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*[<-- first downvote in seconds; 2nd in (2 minutes?). after 5 minutes, 8 views -4 votes *

As a result the answers and discussion below only focused on an example I posted rather than the question: "quick downvote']

What happened?

I asked this question yesterday. Not a duplicate.

In short, the "exact duplicate" is about a 'how to deal with?' while I asked a 'why did google do that' ? However..

Only about 45 seconds after posting the question was downvoted to -4..

With no arguments on comments except the wrong assumption that it was a duplicate.

Who would view that question after that first minute?

After it has -4 votes? Who would bother to answer? What chances does the question have to not be closed? What if there was not enough attention paid to the question before the rapid fire downvoting?

As one of the comments there points out I believe this was viewed as a 'duh' question; a question that some 'experts' don't like and that earned its first downvote; the others I am afraid are consequential downvotes; I doubt their authors read more than half the title, while I bet they checked my reputation. In any case this is not ranting, I'm past that already -comments-but

WHAT IF...?

These -rather quick- reviews sometimes carry mistakes? Human stuff, just think about it, what if questions are closed because of "dislikes"? It would only take two of them; and other high rep reviewers won't bother to discuss or check.

I understand that keeping the site's quality is a top concern; but just how much does it hurt to have a bad question sitting around a couple of days before the downvoting begins? If you have read this far, then comparing with the title I close with this change of order and adjectives away:

views - downvotes - close

[EDIT: Clarifying, I didn't ask for a feature request because I think the point needs to be discussed first: what if i am just wrong?. If read well I used my closed question as an example of the downvoting dynamic; the comments below seem to only focus on the example question]

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6 seconds to first downvote. Read all in 6 seconds? My point is proven –  quinestor Dec 13 '12 at 15:49
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The entire point of downvotes is so that people know not to bother reading content many people consider poor. Preventing downvotes for a few days is tantamount to removing the functionality entirely. –  Servy Dec 13 '12 at 15:49
    
I would have close-voted your SO question as "not constructive" –  juergen d Dec 13 '12 at 15:50
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@juergend thanks , but what about this one? I posed it around 3 minutes ago; im surprised it was read so fast. In any case what you are telling me is not the point of this question in meta –  quinestor Dec 13 '12 at 15:51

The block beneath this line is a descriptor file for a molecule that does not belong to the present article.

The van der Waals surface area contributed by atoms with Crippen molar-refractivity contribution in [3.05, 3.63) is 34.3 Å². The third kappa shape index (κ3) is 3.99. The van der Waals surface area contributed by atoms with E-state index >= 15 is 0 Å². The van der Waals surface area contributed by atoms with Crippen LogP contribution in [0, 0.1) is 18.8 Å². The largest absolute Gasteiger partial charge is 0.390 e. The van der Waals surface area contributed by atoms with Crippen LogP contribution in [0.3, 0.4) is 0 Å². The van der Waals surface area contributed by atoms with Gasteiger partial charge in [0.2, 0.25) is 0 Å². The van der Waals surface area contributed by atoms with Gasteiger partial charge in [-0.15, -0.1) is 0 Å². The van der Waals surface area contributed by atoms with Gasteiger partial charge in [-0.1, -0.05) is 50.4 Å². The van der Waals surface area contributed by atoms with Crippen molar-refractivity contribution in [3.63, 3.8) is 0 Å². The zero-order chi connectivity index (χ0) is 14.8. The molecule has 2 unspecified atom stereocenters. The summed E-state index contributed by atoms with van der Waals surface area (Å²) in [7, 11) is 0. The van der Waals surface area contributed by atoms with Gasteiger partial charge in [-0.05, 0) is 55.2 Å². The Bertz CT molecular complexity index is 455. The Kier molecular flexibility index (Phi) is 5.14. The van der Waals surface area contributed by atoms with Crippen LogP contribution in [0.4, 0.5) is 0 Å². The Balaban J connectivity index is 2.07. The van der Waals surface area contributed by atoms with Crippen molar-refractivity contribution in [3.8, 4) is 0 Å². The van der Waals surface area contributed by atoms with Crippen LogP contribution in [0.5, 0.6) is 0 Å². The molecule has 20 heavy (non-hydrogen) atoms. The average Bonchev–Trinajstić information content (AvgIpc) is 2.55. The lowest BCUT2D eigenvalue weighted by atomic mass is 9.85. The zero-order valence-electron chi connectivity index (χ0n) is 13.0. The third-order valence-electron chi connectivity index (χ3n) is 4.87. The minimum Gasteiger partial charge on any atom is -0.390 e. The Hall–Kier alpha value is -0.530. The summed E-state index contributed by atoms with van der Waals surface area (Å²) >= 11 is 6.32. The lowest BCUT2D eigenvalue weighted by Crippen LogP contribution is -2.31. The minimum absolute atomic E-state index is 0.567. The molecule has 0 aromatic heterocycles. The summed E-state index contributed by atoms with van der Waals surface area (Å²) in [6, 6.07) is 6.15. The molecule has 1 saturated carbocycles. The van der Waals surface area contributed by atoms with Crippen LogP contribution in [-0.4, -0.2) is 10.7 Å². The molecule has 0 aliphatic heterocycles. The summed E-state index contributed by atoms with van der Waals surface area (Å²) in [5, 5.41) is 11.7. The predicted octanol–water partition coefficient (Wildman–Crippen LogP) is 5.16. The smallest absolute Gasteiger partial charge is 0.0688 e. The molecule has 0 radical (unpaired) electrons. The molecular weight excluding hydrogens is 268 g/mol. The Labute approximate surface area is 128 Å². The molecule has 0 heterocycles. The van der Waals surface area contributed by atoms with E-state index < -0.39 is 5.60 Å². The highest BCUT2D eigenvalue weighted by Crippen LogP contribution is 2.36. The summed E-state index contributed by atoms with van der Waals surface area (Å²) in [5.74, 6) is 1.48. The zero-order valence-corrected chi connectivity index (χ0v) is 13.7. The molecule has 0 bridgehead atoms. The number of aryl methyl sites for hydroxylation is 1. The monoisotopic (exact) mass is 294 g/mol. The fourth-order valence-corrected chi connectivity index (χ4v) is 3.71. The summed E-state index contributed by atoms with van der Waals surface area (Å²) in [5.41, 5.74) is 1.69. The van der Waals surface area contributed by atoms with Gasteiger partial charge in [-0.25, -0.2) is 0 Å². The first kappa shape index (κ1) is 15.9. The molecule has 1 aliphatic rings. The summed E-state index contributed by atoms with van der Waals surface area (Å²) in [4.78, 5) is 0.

Your edit is incorrect. You didn't get a second downvote until over a minute after the question was posted. –  Servy Dec 13 '12 at 15:51
    
You really think this post cannot be read in 1 minute? –  jmfsg Dec 13 '12 at 15:52
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It sounds like the system worked perfectly. You posted a poor quality question that doesn't meet SO's guidelines for proper questions to ask, it was downvoted, and then you got few views after a while because it was clear to others the question was of low quality. You're just upset that the question is indeed of low quality by the site's standards. –  Servy Dec 13 '12 at 15:54
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Firstly, you don't just want high rep people to answer your question. Anyone can give a good response. Secondly, there's a substantial proportion of "high" rep users who will look at a question with downvotes to see if there's anything that can be done to rescue it and to vote to close if necessary. –  ben is uǝq backwards Dec 13 '12 at 15:56
    
@Servy but this meta question is not about that. It's about what it is happening to it right now :) –  quinestor Dec 13 '12 at 15:56
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Do you want this question to be a feature-request "No downvotes for 2 days" or a discussion around your question. It's not very clear at the moment. It reads like a complaint that your question get closed with a feature request thrown in. The complaining part isn't going to do you any favours. A more constructive way of doing it would be "my question got closed; I thought it was good for SO. What was wrong so I can improve in the future?" –  ben is uǝq backwards Dec 13 '12 at 15:58
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I think the question you refer to is not a good fit for SO. The general problem with why did X decide to do Y is that only X can give a definite answers to that. Most people are not or do not work for X, so most answers are likely going to be speculative. Regarding this meta question: Downvotes have a different meaning on meta, it means "I don't agree with that" and that can often already be decided after reading part of the question. –  Felix Dec 13 '12 at 16:00